High-energy Electrons Could Come from Pulsars -- or Dark Matter

May 05, 2009 By Michael Wall
An artist's conception of the Fermi Gamma-ray Space Telescope. (Image: NASA)

(PhysOrg.com) -- Something in our galactic neighborhood seems to be producing large numbers of high-energy electrons, according to new data gathered by the Fermi Gamma-ray Space Telescope. The electrons could be coming from nearby pulsars—or they could be a longed-for signal of dark matter, the elusive, invisible material thought to make up nearly a quarter of the universe.

FGST's Large Area Telescope, a collaboration between NASA, the U.S. Department of Energy and multiple international partners, has been scanning the skies for and particles since its launch last summer. The LAT, which was partially constructed and assembled at SLAC, measured an unexpectedly high number of electrons with energies between 100 billion and one trillion electronvolts. This result is not likely if high-energy particles—also known as cosmic rays—are coming only from distant parts of the galaxy.

"If these particles were emitted far away, they'd have lost a lot of their energy by the time they reached us," said LAT collaborator Luca Baldini of the Istituto Nazionale di Fisica Nucleare in Pisa, Italy.

When combined with other recent results, the LAT finding provides compelling evidence that something close by—probably less than 6,000 light years away—is churning out high-energy particles. The European satellite PAMELA, for example, last fall reported detecting surprisingly large quantities of high-energy positrons, the counterparts of electrons.

"Between the PAMELA results and our results, it's very hard to construct a conventional galactic cosmic-ray model" explaining this number of high-energy particles, said SLAC Professor Elliott Bloom, who works on the LAT project. "You need relatively local sources of positrons and electrons."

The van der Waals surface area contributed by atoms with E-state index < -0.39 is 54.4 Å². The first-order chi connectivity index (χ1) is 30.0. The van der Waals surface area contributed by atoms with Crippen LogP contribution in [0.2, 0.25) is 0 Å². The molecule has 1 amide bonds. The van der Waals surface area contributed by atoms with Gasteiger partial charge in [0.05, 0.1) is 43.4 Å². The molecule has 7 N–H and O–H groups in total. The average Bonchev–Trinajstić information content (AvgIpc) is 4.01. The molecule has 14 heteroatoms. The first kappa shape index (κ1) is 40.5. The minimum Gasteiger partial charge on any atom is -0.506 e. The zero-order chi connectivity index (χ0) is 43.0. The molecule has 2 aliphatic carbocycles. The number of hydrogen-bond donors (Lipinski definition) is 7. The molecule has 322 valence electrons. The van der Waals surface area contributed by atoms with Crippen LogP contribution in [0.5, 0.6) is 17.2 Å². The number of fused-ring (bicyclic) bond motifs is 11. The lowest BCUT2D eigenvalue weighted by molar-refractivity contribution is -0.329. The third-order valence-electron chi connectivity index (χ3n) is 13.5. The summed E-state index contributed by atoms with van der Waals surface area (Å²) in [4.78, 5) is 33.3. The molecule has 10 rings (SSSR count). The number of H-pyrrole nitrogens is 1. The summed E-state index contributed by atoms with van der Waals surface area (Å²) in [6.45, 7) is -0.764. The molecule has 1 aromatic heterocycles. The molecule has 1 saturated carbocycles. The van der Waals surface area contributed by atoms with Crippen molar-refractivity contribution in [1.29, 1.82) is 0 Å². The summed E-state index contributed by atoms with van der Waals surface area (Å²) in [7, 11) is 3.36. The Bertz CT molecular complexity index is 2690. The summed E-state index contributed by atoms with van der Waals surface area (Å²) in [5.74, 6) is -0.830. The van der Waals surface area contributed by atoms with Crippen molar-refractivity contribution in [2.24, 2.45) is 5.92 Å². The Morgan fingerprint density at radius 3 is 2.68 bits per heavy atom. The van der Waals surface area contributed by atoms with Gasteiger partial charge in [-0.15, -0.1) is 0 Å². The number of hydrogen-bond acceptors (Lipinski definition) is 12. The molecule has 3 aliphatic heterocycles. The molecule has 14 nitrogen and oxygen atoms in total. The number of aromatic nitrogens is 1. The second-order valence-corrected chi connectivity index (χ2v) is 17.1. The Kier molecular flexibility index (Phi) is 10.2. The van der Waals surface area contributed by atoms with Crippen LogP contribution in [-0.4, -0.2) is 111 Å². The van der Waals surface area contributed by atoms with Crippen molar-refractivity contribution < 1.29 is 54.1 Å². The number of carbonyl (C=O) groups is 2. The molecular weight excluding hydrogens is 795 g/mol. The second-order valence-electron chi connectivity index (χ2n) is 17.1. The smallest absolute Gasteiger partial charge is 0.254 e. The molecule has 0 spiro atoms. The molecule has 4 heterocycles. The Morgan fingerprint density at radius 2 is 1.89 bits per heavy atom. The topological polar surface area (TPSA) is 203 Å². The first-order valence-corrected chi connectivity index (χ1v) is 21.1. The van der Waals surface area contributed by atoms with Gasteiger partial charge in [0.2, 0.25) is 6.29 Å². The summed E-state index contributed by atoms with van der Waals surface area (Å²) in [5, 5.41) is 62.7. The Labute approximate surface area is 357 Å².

These local sources could be pulsars, rapidly rotating neutron stars that emit intense electromagnetic radiation, positrons and electrons. Or they could be elementary particles crashing into each other or decaying. Such processes also release high-energy particles, theorists propose.

Physicists infer the existence of dark matter—which doesn't interact with any of the electromagnetic forces, making it invisible to our eyes and our instruments—from its gravitational effects on light and "normal matter" such as stars, planets and interstellar gas. Though studies suggest that dark matter is more than five times as abundant as normal matter, nobody has yet directly measured the strange material or characterized its nature. The LAT team isn't claiming to be the first.

"Occam's Razor says pulsars are the most prosaic, and perhaps most likely, explanation," Bloom said. "But dark matter is also a possibility. This is particle astrophysics at its most exciting, trying to track down what's going on here."

A few other projects have recently mapped the spread of cosmic-ray electron energies in space. One, the ATIC collaboration, reported a very large bump at high energies. The ATIC results are not mirrored by the LAT, which has defined this energy spectrum with much smaller errors.

"This measurement provides the definitive determination of the spectrum of electrons outside of Earth's atmosphere," said SLAC physicist Greg Madejski, another LAT team member. Without such an accurate spectrum, suppositions about pulsars, dark matter or any other source of high-energy particles are on shaky ground.